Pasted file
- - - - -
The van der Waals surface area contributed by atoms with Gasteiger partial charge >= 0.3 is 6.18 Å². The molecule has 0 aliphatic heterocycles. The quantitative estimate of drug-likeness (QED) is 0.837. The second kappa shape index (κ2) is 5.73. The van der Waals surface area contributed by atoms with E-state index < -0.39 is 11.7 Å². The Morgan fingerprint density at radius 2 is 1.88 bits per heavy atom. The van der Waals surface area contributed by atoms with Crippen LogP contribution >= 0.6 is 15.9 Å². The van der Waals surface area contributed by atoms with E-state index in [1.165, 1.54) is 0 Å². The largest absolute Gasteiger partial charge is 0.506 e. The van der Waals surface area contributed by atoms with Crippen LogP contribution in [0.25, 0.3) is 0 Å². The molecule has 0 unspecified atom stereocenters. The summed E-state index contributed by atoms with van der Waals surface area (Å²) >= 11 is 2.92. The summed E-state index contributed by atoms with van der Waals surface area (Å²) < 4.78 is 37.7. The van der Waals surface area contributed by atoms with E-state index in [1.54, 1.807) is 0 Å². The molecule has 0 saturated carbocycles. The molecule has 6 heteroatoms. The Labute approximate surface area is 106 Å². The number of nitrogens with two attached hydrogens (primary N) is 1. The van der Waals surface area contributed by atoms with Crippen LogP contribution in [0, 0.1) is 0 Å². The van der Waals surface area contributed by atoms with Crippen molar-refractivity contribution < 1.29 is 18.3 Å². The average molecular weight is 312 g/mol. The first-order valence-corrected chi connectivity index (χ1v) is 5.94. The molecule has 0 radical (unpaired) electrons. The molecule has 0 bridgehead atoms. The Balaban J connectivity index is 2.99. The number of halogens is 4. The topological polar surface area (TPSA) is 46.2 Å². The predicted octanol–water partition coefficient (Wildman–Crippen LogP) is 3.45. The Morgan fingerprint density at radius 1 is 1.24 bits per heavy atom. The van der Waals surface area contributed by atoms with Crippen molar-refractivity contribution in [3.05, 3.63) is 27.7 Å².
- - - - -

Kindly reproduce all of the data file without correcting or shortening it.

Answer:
The van der Waals surface area contributed by atoms with Gasteiger partial charge >= 0.3 is 6.18 Å². The molecule has 0 aliphatic heterocycles. The quantitative estimate of drug-likeness (QED) is 0.837. The second kappa shape index (κ2) is 5.73. The van der Waals surface area contributed by atoms with E-state index < -0.39 is 11.7 Å². The Morgan fingerprint density at radius 2 is 1.88 bits per heavy atom. The van der Waals surface area contributed by atoms with Crippen LogP contribution >= 0.6 is 15.9 Å². The van der Waals surface area contributed by atoms with E-state index in [1.165, 1.54) is 0 Å². The largest absolute Gasteiger partial charge is 0.506 e. The van der Waals surface area contributed by atoms with Crippen LogP contribution in [0.25, 0.3) is 0 Å². The molecule has 0 unspecified atom stereocenters. The summed E-state index contributed by atoms with van der Waals surface area (Å²) >= 11 is 2.92. The summed E-state index contributed by atoms with van der Waals surface area (Å²) < 4.78 is 37.7. The van der Waals surface area contributed by atoms with E-state index in [1.54, 1.807) is 0 Å². The molecule has 0 saturated carbocycles. The molecule has 6 heteroatoms. The Labute approximate surface area is 106 Å². The number of nitrogens with two attached hydrogens (primary N) is 1. The van der Waals surface area contributed by atoms with Crippen LogP contribution in [0, 0.1) is 0 Å². The van der Waals surface area contributed by atoms with Crippen molar-refractivity contribution < 1.29 is 18.3 Å². The average molecular weight is 312 g/mol. The first-order valence-corrected chi connectivity index (χ1v) is 5.94. The molecule has 0 radical (unpaired) electrons. The molecule has 0 bridgehead atoms. The Balaban J connectivity index is 2.99. The number of halogens is 4. The topological polar surface area (TPSA) is 46.2 Å². The predicted octanol–water partition coefficient (Wildman–Crippen LogP) is 3.45. The Morgan fingerprint density at radius 1 is 1.24 bits per heavy atom. The van der Waals surface area contributed by atoms with Crippen molar-refractivity contribution in [3.05, 3.63) is 27.7 Å².